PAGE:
Other challenges for the project are related to the inclusion of more language dialects, since, at present, not all the Kichwa dialects are included. This is the reason why the project is currently developed only in the Otavalo region. Thus, many activities are viewed as experiments that ideally will have to be replicated in regions with other dialects. The growth of the project is expected to boost the registering of other language dialects, in addition to encouraging promulgation through other outlets, such as community or online radio. To meet this goal, the team members are in contact with representatives of the different Kichwa speaking regions.
Long term goals
Making the language visible is one of the most relevant goals of the project. This is achieved by encouraging the promotion of the language through much more suitable dissemination channels taking into account the context and needs of the language. In addition to influencing the oral use of Kichwa, the project also intends to address the written aspects of the language, since these are considered vital for making the language visible and bringing awareness to the speakers and non-speakers. In this regard, Imbaya Cachiguango highlights the need to influence this visibility by repositioning the local languages in relation to Spanish:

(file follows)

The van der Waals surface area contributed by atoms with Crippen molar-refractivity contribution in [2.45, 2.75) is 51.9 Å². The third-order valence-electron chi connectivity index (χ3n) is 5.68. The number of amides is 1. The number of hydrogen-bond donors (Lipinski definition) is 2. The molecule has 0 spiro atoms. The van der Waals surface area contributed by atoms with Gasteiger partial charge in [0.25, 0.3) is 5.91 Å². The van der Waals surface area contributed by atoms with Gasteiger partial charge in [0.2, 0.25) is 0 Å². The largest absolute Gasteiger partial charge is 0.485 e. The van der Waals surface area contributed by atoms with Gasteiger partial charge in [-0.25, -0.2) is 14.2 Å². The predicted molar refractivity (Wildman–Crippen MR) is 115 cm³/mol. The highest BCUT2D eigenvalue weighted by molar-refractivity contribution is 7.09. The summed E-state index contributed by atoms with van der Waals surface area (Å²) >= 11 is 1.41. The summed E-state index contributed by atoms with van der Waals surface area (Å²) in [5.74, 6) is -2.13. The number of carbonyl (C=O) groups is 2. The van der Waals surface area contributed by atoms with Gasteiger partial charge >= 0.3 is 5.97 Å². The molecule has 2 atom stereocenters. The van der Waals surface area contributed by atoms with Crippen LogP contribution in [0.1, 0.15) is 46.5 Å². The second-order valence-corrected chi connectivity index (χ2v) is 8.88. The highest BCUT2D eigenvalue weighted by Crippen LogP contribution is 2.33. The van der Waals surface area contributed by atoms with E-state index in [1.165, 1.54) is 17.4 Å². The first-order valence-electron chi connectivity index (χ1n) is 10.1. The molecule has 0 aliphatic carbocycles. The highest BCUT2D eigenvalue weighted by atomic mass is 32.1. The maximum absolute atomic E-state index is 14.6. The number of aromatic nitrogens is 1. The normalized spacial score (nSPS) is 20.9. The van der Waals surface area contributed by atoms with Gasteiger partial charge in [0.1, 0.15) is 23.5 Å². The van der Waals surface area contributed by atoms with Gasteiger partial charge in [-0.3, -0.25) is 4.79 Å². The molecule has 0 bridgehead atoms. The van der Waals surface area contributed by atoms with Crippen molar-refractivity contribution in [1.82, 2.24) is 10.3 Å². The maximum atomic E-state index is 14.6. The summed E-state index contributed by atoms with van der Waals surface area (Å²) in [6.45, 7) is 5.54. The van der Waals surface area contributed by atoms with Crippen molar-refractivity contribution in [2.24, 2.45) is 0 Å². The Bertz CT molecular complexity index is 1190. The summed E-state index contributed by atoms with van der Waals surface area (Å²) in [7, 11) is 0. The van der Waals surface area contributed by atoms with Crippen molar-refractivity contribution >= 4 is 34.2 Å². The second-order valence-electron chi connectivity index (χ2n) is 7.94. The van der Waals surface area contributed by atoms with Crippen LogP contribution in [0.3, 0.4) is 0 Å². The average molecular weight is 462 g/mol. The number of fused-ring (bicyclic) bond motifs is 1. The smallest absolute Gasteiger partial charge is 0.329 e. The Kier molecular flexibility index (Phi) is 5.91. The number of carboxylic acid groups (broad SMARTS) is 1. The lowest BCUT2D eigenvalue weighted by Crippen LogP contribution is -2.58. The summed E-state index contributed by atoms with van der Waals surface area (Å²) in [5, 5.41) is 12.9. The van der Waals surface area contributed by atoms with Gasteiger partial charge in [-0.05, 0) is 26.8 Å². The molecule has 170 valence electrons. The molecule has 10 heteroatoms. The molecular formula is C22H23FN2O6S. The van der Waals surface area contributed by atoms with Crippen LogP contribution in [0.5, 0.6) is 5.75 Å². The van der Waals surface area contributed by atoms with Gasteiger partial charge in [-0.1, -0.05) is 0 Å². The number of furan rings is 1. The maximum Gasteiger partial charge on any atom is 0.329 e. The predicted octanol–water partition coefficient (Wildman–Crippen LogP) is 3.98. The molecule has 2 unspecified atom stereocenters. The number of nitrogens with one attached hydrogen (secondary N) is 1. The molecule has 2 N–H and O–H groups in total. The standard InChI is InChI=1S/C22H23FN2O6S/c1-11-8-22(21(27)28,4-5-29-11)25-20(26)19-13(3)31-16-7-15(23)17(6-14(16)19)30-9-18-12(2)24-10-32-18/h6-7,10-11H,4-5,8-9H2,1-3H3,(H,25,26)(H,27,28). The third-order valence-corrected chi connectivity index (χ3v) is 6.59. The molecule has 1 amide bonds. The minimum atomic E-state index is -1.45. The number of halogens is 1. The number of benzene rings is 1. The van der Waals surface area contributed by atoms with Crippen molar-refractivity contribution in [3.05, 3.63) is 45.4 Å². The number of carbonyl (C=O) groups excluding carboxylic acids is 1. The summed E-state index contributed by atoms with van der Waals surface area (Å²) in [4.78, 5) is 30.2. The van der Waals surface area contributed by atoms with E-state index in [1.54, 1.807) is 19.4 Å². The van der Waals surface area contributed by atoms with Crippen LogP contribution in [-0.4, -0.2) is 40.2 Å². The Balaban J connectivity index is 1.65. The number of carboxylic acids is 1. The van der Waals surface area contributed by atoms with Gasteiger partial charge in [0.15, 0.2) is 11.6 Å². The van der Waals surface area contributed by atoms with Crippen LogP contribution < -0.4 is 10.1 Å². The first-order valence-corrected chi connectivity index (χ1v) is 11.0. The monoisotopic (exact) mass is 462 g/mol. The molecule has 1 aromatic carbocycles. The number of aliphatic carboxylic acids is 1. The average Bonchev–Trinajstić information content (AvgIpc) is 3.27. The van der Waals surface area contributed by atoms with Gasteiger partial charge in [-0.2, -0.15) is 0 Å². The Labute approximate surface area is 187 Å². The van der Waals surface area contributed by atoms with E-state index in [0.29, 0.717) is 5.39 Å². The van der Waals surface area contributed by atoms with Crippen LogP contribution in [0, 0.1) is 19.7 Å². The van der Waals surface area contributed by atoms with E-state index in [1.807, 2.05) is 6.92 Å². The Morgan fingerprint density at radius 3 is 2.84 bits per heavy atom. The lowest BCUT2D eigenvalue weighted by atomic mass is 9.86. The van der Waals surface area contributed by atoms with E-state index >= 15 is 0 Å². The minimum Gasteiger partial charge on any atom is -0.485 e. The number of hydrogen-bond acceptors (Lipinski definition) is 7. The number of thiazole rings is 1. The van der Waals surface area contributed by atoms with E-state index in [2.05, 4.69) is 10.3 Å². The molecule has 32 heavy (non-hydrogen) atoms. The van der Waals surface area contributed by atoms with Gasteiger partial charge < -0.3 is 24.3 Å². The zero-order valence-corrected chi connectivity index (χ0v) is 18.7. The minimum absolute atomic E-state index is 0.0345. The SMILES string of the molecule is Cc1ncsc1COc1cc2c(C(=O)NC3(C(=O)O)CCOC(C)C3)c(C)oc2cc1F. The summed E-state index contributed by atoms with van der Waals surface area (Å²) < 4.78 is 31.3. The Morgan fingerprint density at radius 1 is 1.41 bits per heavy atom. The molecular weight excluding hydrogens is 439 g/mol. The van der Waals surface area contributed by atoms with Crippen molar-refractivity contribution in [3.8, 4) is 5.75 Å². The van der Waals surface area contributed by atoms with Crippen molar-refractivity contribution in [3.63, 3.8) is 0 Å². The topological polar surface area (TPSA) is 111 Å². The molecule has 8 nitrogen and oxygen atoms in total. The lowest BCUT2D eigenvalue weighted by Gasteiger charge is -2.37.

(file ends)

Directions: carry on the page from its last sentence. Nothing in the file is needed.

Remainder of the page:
“Necesitamos que la lengua se reposicione, tanto como en nosotros, como en la sociedad, es la única manera de que la lengua siga viviendo. Algunas nos cuestionamos, ¿quién te domina, la lengua castellana o tu lengua? Vivimos en engaño que soy un bilingüe equilibrado y yo mismo no me daba cuenta de la diglosia. Otras veces uno que otro suelen decir ah quieren imponer. Les decimos no es imponer es reponer.”
We need to reposition the language, for us and in society, this is the only way for the language to continue to exist. Some asked us which is the dominant language, Spanish or the native language? We are misled to believe that we are balanced bilinguals, and I myself did not realize the diglossia. Others often say that we want to impose the language. We tell them is not about imposing, but about restoring the language.
People in the community are still questioning “why do I have to learn Kichwa, if I can manage everything in Spanish?” Given these circumstances, it is not enough or effective to strengthen the language having only identity as the main argument. The team focuses on this type of questioning and issues, before taking direct action to experiment with the use of Kichwa. This strategy provides insights into how it is possible for the language to be appreciated by people in contexts where languages should be revitalized and preserved.